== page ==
Chad is expected to hold its presidential elections on April 10th but the challenges are immense for the whoever emerges winner of the upcoming polls.
Security will be one of the first priorities. The fight against Boko Haram militants is weighing heavily on the resources of the country that is already facing a difficult economic situation from plummeting oil prices.
Chad, situated in the middle of a volatile region, has either been part of the regional security problem or has suffered as collateral damage. As an immediate neighbour to Nigeria and their military assistance to fight Boko Haram, the country has been the victim of attacks by the terrorist group.
Chad depends largely on the money from the sale of crude to sustain its economy and the slump in global oil prices has hit the country hard. Diversification of the economy is therefore essential.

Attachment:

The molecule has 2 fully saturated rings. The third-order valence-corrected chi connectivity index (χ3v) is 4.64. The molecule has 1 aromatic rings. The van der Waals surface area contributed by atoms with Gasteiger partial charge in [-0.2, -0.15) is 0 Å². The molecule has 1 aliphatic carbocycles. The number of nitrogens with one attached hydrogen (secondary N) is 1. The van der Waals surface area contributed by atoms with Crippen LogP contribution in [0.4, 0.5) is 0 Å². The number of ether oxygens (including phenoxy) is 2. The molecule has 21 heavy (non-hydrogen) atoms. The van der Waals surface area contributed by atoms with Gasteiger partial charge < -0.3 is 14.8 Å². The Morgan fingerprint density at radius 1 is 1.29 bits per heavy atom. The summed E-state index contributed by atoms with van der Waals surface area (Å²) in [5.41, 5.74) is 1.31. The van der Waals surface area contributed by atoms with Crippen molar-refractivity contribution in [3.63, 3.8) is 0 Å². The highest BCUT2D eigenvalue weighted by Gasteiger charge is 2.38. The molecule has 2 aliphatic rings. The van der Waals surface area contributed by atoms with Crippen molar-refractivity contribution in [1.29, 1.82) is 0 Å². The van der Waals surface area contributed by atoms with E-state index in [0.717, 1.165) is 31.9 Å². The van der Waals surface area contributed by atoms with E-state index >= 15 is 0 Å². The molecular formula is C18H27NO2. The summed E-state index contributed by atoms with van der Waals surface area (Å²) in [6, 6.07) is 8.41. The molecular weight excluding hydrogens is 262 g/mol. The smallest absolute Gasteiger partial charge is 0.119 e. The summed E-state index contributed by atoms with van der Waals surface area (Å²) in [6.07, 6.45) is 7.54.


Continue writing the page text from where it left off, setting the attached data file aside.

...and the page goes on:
Finally, the next president will have to mobilize around Chadian national unity following months of political jostling.
Several leaders of civil society groups are still languishing in prison for opposing what they say is a new mandate for President Idris Deby who is seeking another term in office and who is favored to win.
Deby, 63, seized power in 1990 after toppling Hissene Habre and later modified the constitution in 2004, scrapping its two-term limit on presidential tenure, and won the following elections by a huge majority.
He has promised to placate protesters concerns if re-elected including a pledge to re-introduce presidential term limits if he wins in April but the opposition has warned it will not accept a “rigged” result.